VIDEO: Drip irrigation brings water to the field with less power

WOODSTOCK, Ont. — Drip irrigation proponents cite several advantages of their form of water delivery.

“(With) overhead irrigation, your pumps tend to be running at anywhere from 80 to 200 pounds per sq. inch. Drip irrigation tends to be 40 to 60, maybe 80 p.s.i.,” said Ray Mackenzie of Vanden Bussche Irrigation, during Canada’s Outdoor Farm Show in Woodstock, Ont.

“There is much less pressure and it also uses a lot less water, so the energy use that way is greatly reduced.”

The Ontario company, which sells components needed for drip irrigation systems, also displayed a system from Andros used to install drip irrigation tape.

“We use this machine to install drip irrigation lines roughly 14 inches deep and spaced anywhere from 44 to 60 inches apart. The farmer will then no till or minimal till above that for 15 to 25 years, depending on cropping systems,” Mackenzie said.

The implement must be pulled by a tractor with at least 200 horsepower, and GPS is recommended when installing the irrigation tape.

The Andros platform at Woodstock installs four parallel lines at once and can install the irrigation tape on 40 acres of cropland per day. Andros also offers six row platforms that will install six lines at once.

“The biggest issues we have with these systems is a very small window in spring and fall to install them, so a lot of manpower on the farm is very helpful for that,” Mackenzie said.

The drip irrigation tape has built-in drip emitters every 24 inches, which apply small amounts of water over long periods of time into a crop’s root zone. Liquid fertilizer can be added to the irrigation water.

“When you put the fertilizer on with the irrigation water, the application of the fertilizer is pulled up by the crop much faster, and it also gives you much better use of the fertilizer because if you have heavy rains, the fertilizer is not washed out,” he said.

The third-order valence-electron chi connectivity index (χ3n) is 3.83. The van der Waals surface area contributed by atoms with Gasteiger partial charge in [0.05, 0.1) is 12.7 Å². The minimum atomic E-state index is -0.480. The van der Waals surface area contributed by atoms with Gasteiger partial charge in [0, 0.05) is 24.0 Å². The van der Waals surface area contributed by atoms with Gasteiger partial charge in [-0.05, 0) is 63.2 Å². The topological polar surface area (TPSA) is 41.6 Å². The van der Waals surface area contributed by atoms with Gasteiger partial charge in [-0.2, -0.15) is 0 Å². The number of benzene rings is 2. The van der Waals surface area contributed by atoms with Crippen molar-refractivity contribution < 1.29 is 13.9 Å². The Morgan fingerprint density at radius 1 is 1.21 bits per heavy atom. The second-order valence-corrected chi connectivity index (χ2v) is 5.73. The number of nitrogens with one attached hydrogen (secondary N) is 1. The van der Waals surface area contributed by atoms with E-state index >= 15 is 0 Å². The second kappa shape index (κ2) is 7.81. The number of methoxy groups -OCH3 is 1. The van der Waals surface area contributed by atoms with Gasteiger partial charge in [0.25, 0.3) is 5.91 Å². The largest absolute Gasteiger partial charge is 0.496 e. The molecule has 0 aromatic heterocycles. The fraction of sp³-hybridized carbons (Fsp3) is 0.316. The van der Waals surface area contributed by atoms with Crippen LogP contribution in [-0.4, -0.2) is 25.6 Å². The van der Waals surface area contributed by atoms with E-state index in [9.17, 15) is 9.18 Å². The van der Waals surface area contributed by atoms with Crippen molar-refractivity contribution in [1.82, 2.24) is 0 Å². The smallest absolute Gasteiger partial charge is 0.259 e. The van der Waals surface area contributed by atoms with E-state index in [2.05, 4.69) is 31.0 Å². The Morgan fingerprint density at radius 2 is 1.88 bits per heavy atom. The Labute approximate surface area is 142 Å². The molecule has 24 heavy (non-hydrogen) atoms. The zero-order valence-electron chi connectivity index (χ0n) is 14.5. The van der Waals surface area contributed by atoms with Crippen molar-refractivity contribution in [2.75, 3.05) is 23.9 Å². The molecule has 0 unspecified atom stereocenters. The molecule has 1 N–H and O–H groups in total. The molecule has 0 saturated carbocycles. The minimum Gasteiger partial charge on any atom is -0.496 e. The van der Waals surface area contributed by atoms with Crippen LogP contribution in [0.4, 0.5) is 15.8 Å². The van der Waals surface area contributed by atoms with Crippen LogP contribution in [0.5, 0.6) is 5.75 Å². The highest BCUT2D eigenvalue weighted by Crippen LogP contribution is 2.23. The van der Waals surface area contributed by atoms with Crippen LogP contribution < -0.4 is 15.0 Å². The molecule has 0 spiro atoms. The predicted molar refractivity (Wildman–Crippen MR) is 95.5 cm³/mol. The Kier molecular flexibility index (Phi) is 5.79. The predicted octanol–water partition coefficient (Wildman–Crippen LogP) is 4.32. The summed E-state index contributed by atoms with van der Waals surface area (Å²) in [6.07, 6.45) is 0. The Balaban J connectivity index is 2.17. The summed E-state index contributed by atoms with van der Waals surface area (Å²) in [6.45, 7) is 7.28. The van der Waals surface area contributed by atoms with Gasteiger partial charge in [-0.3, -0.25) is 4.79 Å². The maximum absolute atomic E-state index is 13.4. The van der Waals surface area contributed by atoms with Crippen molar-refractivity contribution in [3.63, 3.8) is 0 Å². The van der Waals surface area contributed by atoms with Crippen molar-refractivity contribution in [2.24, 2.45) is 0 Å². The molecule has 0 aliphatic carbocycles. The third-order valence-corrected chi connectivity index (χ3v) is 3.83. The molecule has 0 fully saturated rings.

Mackenzie said the system requires a lot of water, which must be clean so that it doesn’t plug the drip emitters in the tape.

“An acre inch of water is 27,000 gallons plus, and you’re looking at using up to an inch and a half per week,” he said.

These irrigation systems are de-signed and installed in blocks, so operators can run small 10 or 20 acre sections at a time.

The header lines, which supply the drip tape, are PVC pipe that is buried roughly 2.5 to three feet. Where this line crosses under the irrigation tape a hole is drilled in the pvc pipe, a grommet is installed, and a heavy tube is inserted which connects to a drip line.

Water has to be blown out of the system before winter sets in. The lines also have to be injected with acid before snow flies to prevent roots from damaging the lines.

The acid “kills any of the growing roots right in the vicinity of the dripper. It doesn’t hurt the plant at all, but just makes sure the roots don’t grow into the dripper line,” Mackenzie said.

The pumps that feed the irrigation fields are usually powered by three phase electric motors.

However, the company also sells diesel-power pumps that also produce electric power that turns valves on and off, which controls the irrigation system.

For more information, visit www.vandenbussche.com or www.andros-engineering.com.

About the author

Robin Booker's recent articles

Comments

explore

Stories from our other publications